Touring ‘Quartet’ in perfect harmony

Whew! I just saw “Million Dollar Quartet,” and I’m ready to head back.

I didn’t expect the touring production, now at The Smith Center, to be such an electrifying evening of theater. For one thing, the storyline sounded too confining: four now-famed musicians (Elvis Presley, Johnny Cash, Carl Perkins and Jerry Lee Lewis) re-create a historical jam session from 1956. Secondly, what were the chances that a touring production would come up with performers who could even suggest the magic of the legends?

Good news on both counts.

Colin Escott and Floyd Mutrux’s book (based on a true story) uses the slim plot to touch on a surprising number of themes. And the union cast is not just superb, but often memorable.

Our heroes find themselves in Memphis’ Sun Records Studio, having been brought together by guru Sam Phillips. The session is rife with unchecked egos and insecurities. Much more moving, though, is how the spirit of talent unites these four personalities. When a brilliant song comes out of nowhere, the players often put aside their differences in the pleasure of artistry.

The cast members all do their own singing and instrumentals, and it’s amazing how on-target they are.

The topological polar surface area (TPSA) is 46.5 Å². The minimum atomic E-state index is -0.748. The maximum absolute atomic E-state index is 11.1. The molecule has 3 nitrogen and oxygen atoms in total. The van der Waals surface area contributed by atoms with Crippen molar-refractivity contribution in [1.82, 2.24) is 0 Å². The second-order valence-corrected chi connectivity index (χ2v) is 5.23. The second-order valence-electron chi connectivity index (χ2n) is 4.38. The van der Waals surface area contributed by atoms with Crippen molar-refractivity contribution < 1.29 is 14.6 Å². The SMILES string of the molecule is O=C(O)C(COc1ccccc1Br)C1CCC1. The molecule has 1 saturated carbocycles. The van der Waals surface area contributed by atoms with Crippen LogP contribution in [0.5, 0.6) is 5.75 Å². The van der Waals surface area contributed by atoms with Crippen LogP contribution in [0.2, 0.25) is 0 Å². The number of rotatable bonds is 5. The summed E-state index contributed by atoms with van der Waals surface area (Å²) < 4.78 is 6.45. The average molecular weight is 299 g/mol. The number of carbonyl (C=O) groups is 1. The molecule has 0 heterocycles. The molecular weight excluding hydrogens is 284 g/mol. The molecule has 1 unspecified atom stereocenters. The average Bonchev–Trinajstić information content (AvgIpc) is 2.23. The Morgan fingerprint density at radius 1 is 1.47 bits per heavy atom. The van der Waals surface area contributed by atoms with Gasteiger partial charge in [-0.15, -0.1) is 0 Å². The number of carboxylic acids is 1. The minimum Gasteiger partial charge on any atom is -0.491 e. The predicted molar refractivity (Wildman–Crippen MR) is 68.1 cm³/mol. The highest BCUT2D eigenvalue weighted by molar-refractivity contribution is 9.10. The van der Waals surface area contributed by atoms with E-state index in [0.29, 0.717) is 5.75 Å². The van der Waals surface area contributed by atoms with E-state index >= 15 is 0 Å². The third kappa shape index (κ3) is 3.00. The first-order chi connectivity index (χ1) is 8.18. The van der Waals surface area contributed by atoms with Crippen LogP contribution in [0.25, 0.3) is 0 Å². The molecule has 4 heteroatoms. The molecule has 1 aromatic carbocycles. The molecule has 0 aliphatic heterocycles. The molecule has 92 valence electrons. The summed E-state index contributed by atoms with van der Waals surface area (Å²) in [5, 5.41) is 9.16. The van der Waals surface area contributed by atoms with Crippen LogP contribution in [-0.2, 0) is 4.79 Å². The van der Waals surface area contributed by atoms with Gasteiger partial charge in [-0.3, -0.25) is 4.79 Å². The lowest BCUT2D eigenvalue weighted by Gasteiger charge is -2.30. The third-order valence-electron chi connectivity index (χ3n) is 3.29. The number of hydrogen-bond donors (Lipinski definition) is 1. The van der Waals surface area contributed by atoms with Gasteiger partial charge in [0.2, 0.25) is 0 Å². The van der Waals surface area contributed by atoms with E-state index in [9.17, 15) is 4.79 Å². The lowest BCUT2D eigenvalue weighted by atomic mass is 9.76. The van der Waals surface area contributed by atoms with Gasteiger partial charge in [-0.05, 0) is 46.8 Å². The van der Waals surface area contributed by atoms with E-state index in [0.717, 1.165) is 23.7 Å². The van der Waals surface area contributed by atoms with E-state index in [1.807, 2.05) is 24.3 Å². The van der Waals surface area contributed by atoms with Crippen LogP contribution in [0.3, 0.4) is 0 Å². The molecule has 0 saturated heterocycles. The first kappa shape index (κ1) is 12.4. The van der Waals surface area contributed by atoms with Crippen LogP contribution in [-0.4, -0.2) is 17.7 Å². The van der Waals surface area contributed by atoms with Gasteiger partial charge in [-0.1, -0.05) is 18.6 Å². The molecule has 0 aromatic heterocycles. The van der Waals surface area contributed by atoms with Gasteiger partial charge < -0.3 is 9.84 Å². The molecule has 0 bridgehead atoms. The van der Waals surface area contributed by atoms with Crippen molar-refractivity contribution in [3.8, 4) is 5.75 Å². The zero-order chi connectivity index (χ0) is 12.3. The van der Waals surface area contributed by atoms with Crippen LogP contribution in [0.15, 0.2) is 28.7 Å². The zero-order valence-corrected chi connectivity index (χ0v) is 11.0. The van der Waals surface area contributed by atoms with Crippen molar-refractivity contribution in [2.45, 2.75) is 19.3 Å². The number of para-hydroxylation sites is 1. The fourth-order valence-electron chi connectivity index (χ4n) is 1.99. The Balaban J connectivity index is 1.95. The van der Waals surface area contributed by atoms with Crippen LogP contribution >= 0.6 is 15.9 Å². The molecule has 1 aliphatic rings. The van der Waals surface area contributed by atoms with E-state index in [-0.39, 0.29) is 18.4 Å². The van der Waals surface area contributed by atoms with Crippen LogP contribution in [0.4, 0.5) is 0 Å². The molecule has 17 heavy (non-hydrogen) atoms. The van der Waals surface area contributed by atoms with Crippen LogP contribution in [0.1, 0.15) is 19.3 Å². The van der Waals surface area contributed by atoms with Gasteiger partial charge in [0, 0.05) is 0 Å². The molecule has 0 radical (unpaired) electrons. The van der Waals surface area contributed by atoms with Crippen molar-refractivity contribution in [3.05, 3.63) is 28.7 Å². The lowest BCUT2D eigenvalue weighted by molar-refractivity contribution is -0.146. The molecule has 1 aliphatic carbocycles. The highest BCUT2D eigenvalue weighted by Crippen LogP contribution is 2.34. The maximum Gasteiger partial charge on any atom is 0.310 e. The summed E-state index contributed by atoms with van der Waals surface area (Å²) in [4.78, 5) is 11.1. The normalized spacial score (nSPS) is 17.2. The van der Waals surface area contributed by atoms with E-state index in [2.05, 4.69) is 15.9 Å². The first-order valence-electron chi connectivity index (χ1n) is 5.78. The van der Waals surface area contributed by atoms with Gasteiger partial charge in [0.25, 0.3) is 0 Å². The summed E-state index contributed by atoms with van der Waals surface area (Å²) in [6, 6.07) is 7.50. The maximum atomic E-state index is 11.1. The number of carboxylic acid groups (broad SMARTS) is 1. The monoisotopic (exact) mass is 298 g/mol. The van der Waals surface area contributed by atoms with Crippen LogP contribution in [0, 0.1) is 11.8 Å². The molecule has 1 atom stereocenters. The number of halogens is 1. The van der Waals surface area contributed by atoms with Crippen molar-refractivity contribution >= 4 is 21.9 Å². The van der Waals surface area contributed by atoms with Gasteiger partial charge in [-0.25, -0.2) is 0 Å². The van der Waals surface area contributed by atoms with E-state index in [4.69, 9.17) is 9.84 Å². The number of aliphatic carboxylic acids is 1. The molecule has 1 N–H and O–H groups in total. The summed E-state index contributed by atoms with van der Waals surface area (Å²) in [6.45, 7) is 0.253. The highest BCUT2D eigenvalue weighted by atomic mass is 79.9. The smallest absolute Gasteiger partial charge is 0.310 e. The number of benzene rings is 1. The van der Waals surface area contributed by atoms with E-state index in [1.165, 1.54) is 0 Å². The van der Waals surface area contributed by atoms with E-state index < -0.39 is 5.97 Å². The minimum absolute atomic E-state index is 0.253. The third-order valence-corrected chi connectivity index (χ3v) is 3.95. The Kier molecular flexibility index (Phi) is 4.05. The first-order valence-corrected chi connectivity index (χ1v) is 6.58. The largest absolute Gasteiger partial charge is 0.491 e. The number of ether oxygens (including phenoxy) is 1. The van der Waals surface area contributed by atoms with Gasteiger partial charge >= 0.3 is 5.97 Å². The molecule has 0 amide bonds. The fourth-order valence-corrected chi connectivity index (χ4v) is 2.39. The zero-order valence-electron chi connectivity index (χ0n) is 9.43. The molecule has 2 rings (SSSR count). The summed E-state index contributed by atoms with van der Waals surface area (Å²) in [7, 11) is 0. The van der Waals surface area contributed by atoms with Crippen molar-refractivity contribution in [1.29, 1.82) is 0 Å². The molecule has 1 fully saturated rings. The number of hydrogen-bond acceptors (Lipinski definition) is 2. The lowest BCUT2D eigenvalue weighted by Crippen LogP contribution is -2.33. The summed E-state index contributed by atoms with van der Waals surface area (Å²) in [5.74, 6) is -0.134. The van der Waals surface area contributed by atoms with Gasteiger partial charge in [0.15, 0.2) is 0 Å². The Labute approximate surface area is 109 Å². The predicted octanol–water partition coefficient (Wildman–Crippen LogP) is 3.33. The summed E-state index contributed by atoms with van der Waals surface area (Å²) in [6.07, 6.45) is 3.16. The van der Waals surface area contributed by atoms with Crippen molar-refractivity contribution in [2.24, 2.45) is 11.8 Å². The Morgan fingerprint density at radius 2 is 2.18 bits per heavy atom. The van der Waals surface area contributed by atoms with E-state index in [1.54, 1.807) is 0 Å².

Under the expert direction of Eric Schaeffer, they achieve souls, rather than mere impersonation. Derek Keeling brings to his Cash a gravel-voiced authority and emotional maturity. Lee Ferris’ down-home Perkins demonstrates pipes that bring to mind not just the singer’s voice, but his humble roots and big-star temperament. With all the Elvis impersonators in the world, it’s to Cody Slaughter’s great credit that he puts his own stamp on the role. It’s a three-dimensional performance, and when was the last time you saw a three-dimensional Elvis?

The script gives Lewis the star slot, and the boyish Martin Kaye is up to the challenge. Sure, he’s an exciting musician (you understand why anyone listening to him for five seconds would know immediately this is a young man on the rise), but what takes you aback is how well he demonstrates the character’s joy at being alive. He can’t sit still because he’s too eager to make music, become famous and meet wild women. Kaye’s so likably arrogant, you forgive him his character’s sins.

The show is grounded by Christopher Ryan Grant as the label wonder Phillips. Grant comes across as the kind of father figure who loves “kids’ music,” the record business and the needy up-and-coming.

Technical values are always excellent. You never tire of looking at this one-set show.

And finally: those rude audience members who climb all over you during curtain calls so they can get to their cars before you do are getting their justice here. By leaving before the actors get their due applause, they are missing out on a monumental encore. Those final four numbers give the two-hour production not only a final seal of deserved goodwill, but a musical punch that will probably stay with you forever.

Anthony Del Valle can be reached at vegastheaterchat@aol.com. You can write him c/o Las Vegas Review-Journal, P.O. Box 70, Las Vegas, NV 89125.

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